Purpose of my work is oriented on preparing the best BI (business intelligence) tools to support achieving goals within the organization. In the last post, I described four initial points to start the KYC process. Today I’m going to focus on next steps. In this post, I’m going to share my experience and my best practices on how to gather requirements effectively.
I have seen many guides about what kind of questions is good to ask during business or data analysis. Most of them are useful and relative to the topic. However, my role doesn’t focus only on business or data analysis. The subject is much wider. Daily, I’m using techniques and methods from UX & UI design (user experience and user interface) and data visualisation to create the state-of-the-art BI product. In here I would like to clarify one thing I’m not a BI Architect, who is responsible for the back-end. My research and tasks focus on overall business needs and front-end outcomes. I create content and the “look and feel” experience.
So, you already gathered as much as possible information about the customer company, industry challenges and trends. You are ready to kick off the project and meet with the customer. And now what should happen? What a plan is? How to find out what needs to be delivered? Where to start?
There is no better way to gather requirements than directly ask your customer. But customer can be a broader audience. In fact, there are plenty of people with different needs and different objectives. It’s necessary to identify those separate groups of users. And at this point, we have reached a first question which should be addressed.
Who is going to use these reports?
The common approach which I encounter is to design One Report for All. In a nutshell, the main idea is to design one report, from one data set and try to bring together all expectations. How does sound for you? Do you think it can be achievable?
Do you know what is told about a compromise? That it is not satisfactory for any of the parties. The same result is when we offer one data view for different viewers. Still, we can have the same data set, but, e.g. Marketing Director will look for other information than Controller. Their fields serve for other purposes in the organization; that’s why they need to have tailored alerts and KPIs (key performance indicators).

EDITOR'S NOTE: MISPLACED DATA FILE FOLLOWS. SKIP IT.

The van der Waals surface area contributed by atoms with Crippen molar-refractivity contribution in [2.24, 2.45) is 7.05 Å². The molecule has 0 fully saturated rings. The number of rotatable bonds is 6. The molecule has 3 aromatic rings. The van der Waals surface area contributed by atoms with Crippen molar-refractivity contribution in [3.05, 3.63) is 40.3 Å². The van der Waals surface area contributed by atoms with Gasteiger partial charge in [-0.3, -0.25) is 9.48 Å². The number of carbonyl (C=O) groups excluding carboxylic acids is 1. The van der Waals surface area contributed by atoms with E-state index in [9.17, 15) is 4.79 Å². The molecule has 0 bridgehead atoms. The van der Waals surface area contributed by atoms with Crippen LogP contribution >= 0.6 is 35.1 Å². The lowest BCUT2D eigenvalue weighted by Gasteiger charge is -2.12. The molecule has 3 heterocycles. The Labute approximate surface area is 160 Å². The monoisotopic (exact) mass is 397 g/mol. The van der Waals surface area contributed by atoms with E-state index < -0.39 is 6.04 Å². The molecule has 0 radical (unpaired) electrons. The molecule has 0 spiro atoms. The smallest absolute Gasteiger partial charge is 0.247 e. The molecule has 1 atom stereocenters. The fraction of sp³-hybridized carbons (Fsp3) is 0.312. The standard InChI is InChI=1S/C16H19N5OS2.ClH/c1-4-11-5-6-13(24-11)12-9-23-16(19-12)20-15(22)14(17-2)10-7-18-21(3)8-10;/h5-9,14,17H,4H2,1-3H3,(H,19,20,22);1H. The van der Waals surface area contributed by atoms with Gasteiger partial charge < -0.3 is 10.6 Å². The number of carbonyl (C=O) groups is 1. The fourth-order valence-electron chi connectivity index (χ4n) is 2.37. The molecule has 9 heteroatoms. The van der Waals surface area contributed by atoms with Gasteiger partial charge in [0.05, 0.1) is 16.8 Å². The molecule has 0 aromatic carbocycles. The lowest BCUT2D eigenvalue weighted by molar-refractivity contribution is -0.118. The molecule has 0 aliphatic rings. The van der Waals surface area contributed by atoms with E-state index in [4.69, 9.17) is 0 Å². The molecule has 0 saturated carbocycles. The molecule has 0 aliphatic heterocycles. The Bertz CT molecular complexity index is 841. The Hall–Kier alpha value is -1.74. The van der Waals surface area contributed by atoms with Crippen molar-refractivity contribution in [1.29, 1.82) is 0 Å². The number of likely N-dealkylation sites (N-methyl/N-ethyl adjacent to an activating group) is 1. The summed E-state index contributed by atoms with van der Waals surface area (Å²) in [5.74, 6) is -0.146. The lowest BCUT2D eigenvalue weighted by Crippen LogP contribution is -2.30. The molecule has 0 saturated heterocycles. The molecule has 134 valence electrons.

Having in mind those varieties my first question to the customer is about how many different end-user groups we are going to have.
What kind of actions/decisions these people are going to make?
This question is my second crucial one to understand how these groups use and consume data. Understanding of actions and decisions giving me the most valuable information about the true purpose of having reports/dashboards in place. Thanks to that, I can design dashboards with higher adoption, because they respond to daily challenges.
Another benefit of this approach is to establish a better and stronger relationship with the customers, who feel that they are heard. What is more, sharing such an attitude we can become a partner, not just the provider.
Of course, those are only opening questions, because just right around the corner, the following questions are waiting:
” What business needs do those groups have? “
“How often they use data?”
“Which channels they use to communicate/consume data?”
“Which devices they would like to consume data on?”
“What is the data literacy level?”
“Is the data culture established within the organization”
“What are the habits and behaviour patterns regarding data usage?”
To collect answers to these questions, the best way is to hold interviews or workshops with representants of each group to learn their perspective.
Tangible outcomes of KYC.
The success of all projects lies in the preparation. KYC process in BI world is nothing more than a sequence of steps leading to create the vision of the final product. At the end of this stage we should have some tangible outcomes:
– well-defined groups of end-users. Those groups are called PERSONAS – fictional characters who represent types of users.
– description of product vision: scope, KPIs and alerts list, UX & UI assumptions and foundations.